Disabilities are physical or mental challenges that prevent people from being able to perform certain functions as well as most others. Children with disabilities may be born with them or they may develop sometime after birth. Common childhood disabilities include autism, Down syndrome, physical disabilities, and issues that can disrupt learning such as dyslexia, attention deficit/hyperactivity disorder (ADHD), and sensory processing deficits. Dealing with disability in childhood will have a lifelong impact on a person’s emotional, mental, and physical health, as well as their social interactions. Whether that impact is positive or negative has a lot to do with the support they receive at home.
Whether you are expecting a child and you learned about their disability from prenatal testing or you are adopting a child with an existing disability into your home, you can help facilitate a healthy environment that supports their healthy and happy development.
Preparing Your Home for a Child’s Disability
- If your child has a mobility issue and has to use an aid such as a wheelchair, make sure there is at least one step-free entrance into the home. Consider installing wheelchair ramps over stairs to give child more accessibility. Make sure doorways and hallways are wide enough and free of obstruction.
- The bathroom can be another room that children with disabilities find difficult to navigate. If possible, create a roll-in or walk-in shower option and lower shower controls to a child’s height to make bathing easier. If your child is visually impaired, have faucet handles labeled in braille. Install slip-proof flooring that can stand up to the humidity of the bathroom. Grab bars by the shower, tub, and toilet can help children with mobility disorders get up from these low-profile seats.
- Children with sensory input disorders need a clean and uncluttered home free of distractions. Set up a sensory corner where they can retreat and calm down when feeling overwhelmed. Since sensory processing issues are different for every child, only you know how best to personalize the area for your child’s needs.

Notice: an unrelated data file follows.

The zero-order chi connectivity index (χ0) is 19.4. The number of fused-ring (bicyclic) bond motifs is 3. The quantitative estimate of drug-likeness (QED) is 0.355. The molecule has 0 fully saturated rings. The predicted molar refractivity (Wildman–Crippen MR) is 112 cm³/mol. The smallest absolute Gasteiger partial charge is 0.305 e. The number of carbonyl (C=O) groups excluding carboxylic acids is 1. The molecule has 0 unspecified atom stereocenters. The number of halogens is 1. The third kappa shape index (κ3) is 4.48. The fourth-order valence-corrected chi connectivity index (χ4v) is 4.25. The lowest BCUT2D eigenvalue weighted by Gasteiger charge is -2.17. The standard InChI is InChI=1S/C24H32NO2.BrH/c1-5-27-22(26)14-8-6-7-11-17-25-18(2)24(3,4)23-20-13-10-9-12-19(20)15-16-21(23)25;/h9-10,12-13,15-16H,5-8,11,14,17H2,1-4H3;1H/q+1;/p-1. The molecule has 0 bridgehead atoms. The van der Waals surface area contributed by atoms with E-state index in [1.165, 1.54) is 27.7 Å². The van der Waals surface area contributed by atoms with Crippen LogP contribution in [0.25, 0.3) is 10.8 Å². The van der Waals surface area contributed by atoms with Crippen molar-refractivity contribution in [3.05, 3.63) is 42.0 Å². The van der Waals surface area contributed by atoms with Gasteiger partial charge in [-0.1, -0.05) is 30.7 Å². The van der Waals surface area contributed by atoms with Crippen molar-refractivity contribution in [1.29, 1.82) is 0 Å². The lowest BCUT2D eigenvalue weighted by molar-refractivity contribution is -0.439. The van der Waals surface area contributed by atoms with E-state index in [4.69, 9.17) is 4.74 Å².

Financial Tips for Parents of a Child with a Disability
From renovating your house to make it safe to paying for medical care, there are various financial costs when it comes to raising a child with a disability. Add those costs on top of the base price tag of raising a kid and it can seem overwhelming for most parents. Fortunately, there are resources available for these families.
In the United States, children with disabilities are eligible for Supplemental Security Income (SSI) payments. These payments can be used to fund a competent insurance plan that covers the child’s needs. A good health insurance plan is crucial for children with disability. Studies show that children with disabilities who are insured are more likely to have a primary care provider, to be able to reach a specialist, and to have access to supporting services. Furthermore, parents of insured children with chronic conditions are more satisfied with their children's primary care, medications, specialty care, and overall health care.
When it comes to other expenses, such as modifying your home, there are special grants available that can help cover the cost. While applying for grants is a time-consuming process, you can reap thousands of dollars that can contribute to the household costs of raising a child with a disability. It may even be worth your time to hire a grant writer to actually craft the application -- that is, if you can make room in your budget until the money comes in.
Disabilities present challenges to both the child and the parent, but a supportive home life leads to happiness and health for everyone involved. Prepare your home for your child’s disability based on their needs. Use government resources and grants to fund things such as health insurance premiums and home renovations. With the right balance and a lot of love, every child -- even those with a disability -- can succeed.